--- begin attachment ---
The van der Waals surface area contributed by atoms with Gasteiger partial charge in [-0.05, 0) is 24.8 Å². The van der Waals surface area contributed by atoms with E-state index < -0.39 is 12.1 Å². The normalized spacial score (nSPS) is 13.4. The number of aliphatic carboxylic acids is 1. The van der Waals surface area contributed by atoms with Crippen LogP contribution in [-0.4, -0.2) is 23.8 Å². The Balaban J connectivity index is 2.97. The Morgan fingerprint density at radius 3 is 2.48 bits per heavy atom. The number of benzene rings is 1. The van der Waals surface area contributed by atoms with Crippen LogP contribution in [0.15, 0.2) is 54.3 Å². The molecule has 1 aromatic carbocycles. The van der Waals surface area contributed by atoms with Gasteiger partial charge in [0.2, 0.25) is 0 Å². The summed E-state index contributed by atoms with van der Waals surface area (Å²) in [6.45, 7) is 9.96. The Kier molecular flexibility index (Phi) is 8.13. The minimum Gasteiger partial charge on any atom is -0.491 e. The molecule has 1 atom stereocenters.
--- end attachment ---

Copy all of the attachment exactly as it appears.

The van der Waals surface area contributed by atoms with Gasteiger partial charge in [-0.05, 0) is 24.8 Å². The van der Waals surface area contributed by atoms with E-state index < -0.39 is 12.1 Å². The normalized spacial score (nSPS) is 13.4. The number of aliphatic carboxylic acids is 1. The van der Waals surface area contributed by atoms with Crippen LogP contribution in [-0.4, -0.2) is 23.8 Å². The Balaban J connectivity index is 2.97. The Morgan fingerprint density at radius 3 is 2.48 bits per heavy atom. The number of benzene rings is 1. The van der Waals surface area contributed by atoms with Crippen LogP contribution in [0.15, 0.2) is 54.3 Å². The molecule has 1 aromatic carbocycles. The van der Waals surface area contributed by atoms with Gasteiger partial charge in [0.2, 0.25) is 0 Å². The summed E-state index contributed by atoms with van der Waals surface area (Å²) in [6.45, 7) is 9.96. The Kier molecular flexibility index (Phi) is 8.13. The minimum Gasteiger partial charge on any atom is -0.491 e. The molecule has 1 atom stereocenters.